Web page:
Editor’s Notebook: Playing the game

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_D5C5045brianby Brian Clarey

Sunlight breaks through the cloud cover by mid-morning, but in my opinion it’s still way too cold for swimming. I myself don’t get into the pool until the temperature cracks 90 degrees. Because I’m a grown man, that’s why.

Still, it’s the day for time trials across the Greensboro at the city’s recreation-level swim clubs, which means these kids are going into the water whether they like it or not.

Mostly they like it at our little outpost off Lawndale Avenue, where I’ve been sitting with scores of other parents and 175 or so of our progeny, all swimmers displaying varying levels of skill and enthusiasm.

I’ve got two in this year, one of whom just cracked last year’s best freestyle time by like 6 seconds. He’s gotta be like half a foot taller this summer, with a wingspan wider than mine. He turns 14 in a week.

My boys subscribe to the have-fun-and-make-friends school of thought on youth sport, as do I. I spent half a YMCA basketball season screaming at my son from the sidelines before I realized that I looked and felt like a jackass. Sport at this level is about individual effort and team mentality — maybe it is at every level. I encourage my sons to work on their personal times rather than focus on wins.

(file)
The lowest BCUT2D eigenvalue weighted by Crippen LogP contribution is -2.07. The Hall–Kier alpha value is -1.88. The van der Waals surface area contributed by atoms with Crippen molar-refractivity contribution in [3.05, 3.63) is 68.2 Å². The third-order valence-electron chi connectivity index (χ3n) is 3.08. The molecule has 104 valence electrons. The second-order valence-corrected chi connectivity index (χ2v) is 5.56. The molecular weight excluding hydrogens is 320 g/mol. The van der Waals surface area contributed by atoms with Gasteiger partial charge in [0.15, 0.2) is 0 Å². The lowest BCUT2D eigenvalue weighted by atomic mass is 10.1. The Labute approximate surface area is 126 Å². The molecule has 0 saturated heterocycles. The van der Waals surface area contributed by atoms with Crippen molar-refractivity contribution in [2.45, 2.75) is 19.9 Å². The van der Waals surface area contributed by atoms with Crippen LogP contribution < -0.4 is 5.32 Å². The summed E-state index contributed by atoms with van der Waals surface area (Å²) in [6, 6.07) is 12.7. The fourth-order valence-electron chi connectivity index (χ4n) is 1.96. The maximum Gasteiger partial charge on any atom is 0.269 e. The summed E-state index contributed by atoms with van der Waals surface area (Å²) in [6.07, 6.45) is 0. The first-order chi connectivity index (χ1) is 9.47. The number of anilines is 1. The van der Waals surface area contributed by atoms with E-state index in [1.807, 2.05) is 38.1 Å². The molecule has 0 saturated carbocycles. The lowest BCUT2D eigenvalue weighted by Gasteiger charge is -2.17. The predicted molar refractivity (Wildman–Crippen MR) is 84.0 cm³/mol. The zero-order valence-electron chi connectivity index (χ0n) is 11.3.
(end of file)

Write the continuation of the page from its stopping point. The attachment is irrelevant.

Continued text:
I don’t remember the W-L records of any of my youth sports teams, and I played a few dozen seasons of soccer, baseball, hockey, lacrosse, swimming, bowling, basketball, wrestling, track and softball.

The only trophies I won from those days I’ve long since thrown away.

But I do remember individual moments from my unspectacular sporting past: a few big saves as a goaltender, some truly heroic plays in the infield and a homerun I took off of John Grupp, the kid who lived around the corner. I remember the first time I could run the hurdles without sprawling on the ground and how it felt to pick off a baserunner from third.

Now, in the pool, the kids are swimming the butterfly, a stroke I never mastered. Maybe one of my sons will pick it up and feel the exhilaration of teaching his body to do something new. Or not. As long as they have fun.